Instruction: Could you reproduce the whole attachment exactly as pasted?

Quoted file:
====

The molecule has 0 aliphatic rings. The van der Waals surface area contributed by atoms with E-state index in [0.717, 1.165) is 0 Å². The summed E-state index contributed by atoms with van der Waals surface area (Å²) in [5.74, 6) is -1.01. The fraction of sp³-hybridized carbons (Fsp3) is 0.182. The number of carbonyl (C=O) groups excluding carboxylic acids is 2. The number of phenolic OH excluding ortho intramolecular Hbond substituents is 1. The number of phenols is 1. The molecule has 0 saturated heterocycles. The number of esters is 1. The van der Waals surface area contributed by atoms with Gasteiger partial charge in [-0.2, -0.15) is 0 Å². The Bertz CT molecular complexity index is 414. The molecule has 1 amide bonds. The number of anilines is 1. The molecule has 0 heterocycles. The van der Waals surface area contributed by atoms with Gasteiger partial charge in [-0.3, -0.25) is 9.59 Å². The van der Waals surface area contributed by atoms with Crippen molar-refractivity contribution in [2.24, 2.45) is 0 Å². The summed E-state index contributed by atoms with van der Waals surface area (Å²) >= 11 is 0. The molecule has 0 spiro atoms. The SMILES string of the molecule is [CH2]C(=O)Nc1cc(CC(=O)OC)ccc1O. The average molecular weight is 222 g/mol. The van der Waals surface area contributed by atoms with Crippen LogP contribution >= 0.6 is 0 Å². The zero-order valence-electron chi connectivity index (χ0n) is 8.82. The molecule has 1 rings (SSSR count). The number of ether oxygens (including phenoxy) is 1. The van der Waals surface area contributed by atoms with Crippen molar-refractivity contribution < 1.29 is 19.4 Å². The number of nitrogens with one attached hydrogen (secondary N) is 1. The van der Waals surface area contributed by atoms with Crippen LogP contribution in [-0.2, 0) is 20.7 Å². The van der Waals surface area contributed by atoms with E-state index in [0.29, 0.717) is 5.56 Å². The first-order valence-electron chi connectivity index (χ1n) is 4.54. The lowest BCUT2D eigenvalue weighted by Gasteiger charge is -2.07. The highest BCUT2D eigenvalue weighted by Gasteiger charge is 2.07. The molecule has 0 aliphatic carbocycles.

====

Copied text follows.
The molecule has 0 aliphatic rings. The van der Waals surface area contributed by atoms with E-state index in [0.717, 1.165) is 0 Å². The summed E-state index contributed by atoms with van der Waals surface area (Å²) in [5.74, 6) is -1.01. The fraction of sp³-hybridized carbons (Fsp3) is 0.182. The number of carbonyl (C=O) groups excluding carboxylic acids is 2. The number of phenolic OH excluding ortho intramolecular Hbond substituents is 1. The number of phenols is 1. The molecule has 0 saturated heterocycles. The number of esters is 1. The van der Waals surface area contributed by atoms with Gasteiger partial charge in [-0.2, -0.15) is 0 Å². The Bertz CT molecular complexity index is 414. The molecule has 1 amide bonds. The number of anilines is 1. The molecule has 0 heterocycles. The van der Waals surface area contributed by atoms with Gasteiger partial charge in [-0.3, -0.25) is 9.59 Å². The van der Waals surface area contributed by atoms with Crippen molar-refractivity contribution in [2.24, 2.45) is 0 Å². The summed E-state index contributed by atoms with van der Waals surface area (Å²) >= 11 is 0. The molecule has 0 spiro atoms. The SMILES string of the molecule is [CH2]C(=O)Nc1cc(CC(=O)OC)ccc1O. The average molecular weight is 222 g/mol. The van der Waals surface area contributed by atoms with Crippen LogP contribution >= 0.6 is 0 Å². The zero-order valence-electron chi connectivity index (χ0n) is 8.82. The molecule has 1 rings (SSSR count). The number of ether oxygens (including phenoxy) is 1. The van der Waals surface area contributed by atoms with Crippen molar-refractivity contribution < 1.29 is 19.4 Å². The number of nitrogens with one attached hydrogen (secondary N) is 1. The van der Waals surface area contributed by atoms with Crippen LogP contribution in [-0.2, 0) is 20.7 Å². The van der Waals surface area contributed by atoms with E-state index in [0.29, 0.717) is 5.56 Å². The first-order valence-electron chi connectivity index (χ1n) is 4.54. The lowest BCUT2D eigenvalue weighted by Gasteiger charge is -2.07. The highest BCUT2D eigenvalue weighted by Gasteiger charge is 2.07. The molecule has 0 aliphatic carbocycles.